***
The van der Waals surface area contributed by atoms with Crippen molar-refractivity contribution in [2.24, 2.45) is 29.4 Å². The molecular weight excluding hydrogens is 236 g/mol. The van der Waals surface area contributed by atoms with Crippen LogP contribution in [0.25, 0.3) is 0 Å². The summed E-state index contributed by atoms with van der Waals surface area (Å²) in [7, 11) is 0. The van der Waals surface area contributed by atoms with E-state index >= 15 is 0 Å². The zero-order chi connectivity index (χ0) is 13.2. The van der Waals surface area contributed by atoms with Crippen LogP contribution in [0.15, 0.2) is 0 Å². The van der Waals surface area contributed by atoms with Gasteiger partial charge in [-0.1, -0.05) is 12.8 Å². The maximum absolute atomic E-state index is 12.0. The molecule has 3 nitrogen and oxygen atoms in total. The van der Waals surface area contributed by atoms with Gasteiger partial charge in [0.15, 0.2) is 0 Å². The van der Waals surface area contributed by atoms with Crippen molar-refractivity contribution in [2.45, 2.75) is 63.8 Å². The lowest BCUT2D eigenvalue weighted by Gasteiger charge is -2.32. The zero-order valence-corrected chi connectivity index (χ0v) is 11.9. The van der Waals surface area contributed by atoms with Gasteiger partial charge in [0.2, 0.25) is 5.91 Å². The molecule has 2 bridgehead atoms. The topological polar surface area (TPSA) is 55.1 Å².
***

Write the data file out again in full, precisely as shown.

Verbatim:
The van der Waals surface area contributed by atoms with Crippen molar-refractivity contribution in [2.24, 2.45) is 29.4 Å². The molecular weight excluding hydrogens is 236 g/mol. The van der Waals surface area contributed by atoms with Crippen LogP contribution in [0.25, 0.3) is 0 Å². The summed E-state index contributed by atoms with van der Waals surface area (Å²) in [7, 11) is 0. The van der Waals surface area contributed by atoms with E-state index >= 15 is 0 Å². The zero-order chi connectivity index (χ0) is 13.2. The van der Waals surface area contributed by atoms with Crippen LogP contribution in [0.15, 0.2) is 0 Å². The van der Waals surface area contributed by atoms with Gasteiger partial charge in [-0.1, -0.05) is 12.8 Å². The maximum absolute atomic E-state index is 12.0. The molecule has 3 nitrogen and oxygen atoms in total. The van der Waals surface area contributed by atoms with Gasteiger partial charge in [0.15, 0.2) is 0 Å². The van der Waals surface area contributed by atoms with Crippen molar-refractivity contribution in [2.45, 2.75) is 63.8 Å². The lowest BCUT2D eigenvalue weighted by Gasteiger charge is -2.32. The zero-order valence-corrected chi connectivity index (χ0v) is 11.9. The van der Waals surface area contributed by atoms with Gasteiger partial charge in [0.2, 0.25) is 5.91 Å². The molecule has 2 bridgehead atoms. The topological polar surface area (TPSA) is 55.1 Å².